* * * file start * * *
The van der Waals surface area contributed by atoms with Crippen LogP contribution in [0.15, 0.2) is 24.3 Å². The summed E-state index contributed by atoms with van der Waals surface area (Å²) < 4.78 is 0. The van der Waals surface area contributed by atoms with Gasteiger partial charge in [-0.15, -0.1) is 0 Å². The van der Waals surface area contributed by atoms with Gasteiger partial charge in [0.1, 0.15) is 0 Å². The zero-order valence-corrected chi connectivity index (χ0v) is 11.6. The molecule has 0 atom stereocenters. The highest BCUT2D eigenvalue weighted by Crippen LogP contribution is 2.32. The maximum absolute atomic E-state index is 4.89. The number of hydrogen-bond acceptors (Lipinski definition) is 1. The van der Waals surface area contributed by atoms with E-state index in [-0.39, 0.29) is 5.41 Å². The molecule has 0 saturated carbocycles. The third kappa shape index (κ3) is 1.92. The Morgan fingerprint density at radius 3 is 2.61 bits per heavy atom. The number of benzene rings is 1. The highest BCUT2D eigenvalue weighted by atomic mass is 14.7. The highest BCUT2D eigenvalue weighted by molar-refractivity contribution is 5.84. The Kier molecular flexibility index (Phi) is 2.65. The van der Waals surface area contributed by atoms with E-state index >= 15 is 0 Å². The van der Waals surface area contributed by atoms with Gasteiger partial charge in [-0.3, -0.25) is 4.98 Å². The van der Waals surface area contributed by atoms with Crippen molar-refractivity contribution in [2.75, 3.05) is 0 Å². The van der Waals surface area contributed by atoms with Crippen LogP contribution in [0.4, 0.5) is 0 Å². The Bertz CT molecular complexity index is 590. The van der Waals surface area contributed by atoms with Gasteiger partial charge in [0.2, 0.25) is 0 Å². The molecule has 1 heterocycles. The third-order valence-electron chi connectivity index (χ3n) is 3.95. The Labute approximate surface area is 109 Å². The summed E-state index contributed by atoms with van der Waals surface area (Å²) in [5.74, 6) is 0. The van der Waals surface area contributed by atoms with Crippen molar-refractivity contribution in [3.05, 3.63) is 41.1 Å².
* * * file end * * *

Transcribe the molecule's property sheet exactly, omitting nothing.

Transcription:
The van der Waals surface area contributed by atoms with Crippen LogP contribution in [0.15, 0.2) is 24.3 Å². The summed E-state index contributed by atoms with van der Waals surface area (Å²) < 4.78 is 0. The van der Waals surface area contributed by atoms with Gasteiger partial charge in [-0.15, -0.1) is 0 Å². The van der Waals surface area contributed by atoms with Gasteiger partial charge in [0.1, 0.15) is 0 Å². The zero-order valence-corrected chi connectivity index (χ0v) is 11.6. The molecule has 0 atom stereocenters. The highest BCUT2D eigenvalue weighted by Crippen LogP contribution is 2.32. The maximum absolute atomic E-state index is 4.89. The number of hydrogen-bond acceptors (Lipinski definition) is 1. The van der Waals surface area contributed by atoms with E-state index in [-0.39, 0.29) is 5.41 Å². The molecule has 0 saturated carbocycles. The third kappa shape index (κ3) is 1.92. The Morgan fingerprint density at radius 3 is 2.61 bits per heavy atom. The number of benzene rings is 1. The highest BCUT2D eigenvalue weighted by atomic mass is 14.7. The highest BCUT2D eigenvalue weighted by molar-refractivity contribution is 5.84. The Kier molecular flexibility index (Phi) is 2.65. The van der Waals surface area contributed by atoms with E-state index >= 15 is 0 Å². The van der Waals surface area contributed by atoms with Gasteiger partial charge in [-0.3, -0.25) is 4.98 Å². The van der Waals surface area contributed by atoms with Crippen molar-refractivity contribution in [2.75, 3.05) is 0 Å². The van der Waals surface area contributed by atoms with Crippen LogP contribution in [0.4, 0.5) is 0 Å². The Bertz CT molecular complexity index is 590. The van der Waals surface area contributed by atoms with Gasteiger partial charge in [0.2, 0.25) is 0 Å². The molecule has 1 heterocycles. The third-order valence-electron chi connectivity index (χ3n) is 3.95. The Labute approximate surface area is 109 Å². The summed E-state index contributed by atoms with van der Waals surface area (Å²) in [5.74, 6) is 0. The van der Waals surface area contributed by atoms with Crippen molar-refractivity contribution in [3.05, 3.63) is 41.1 Å².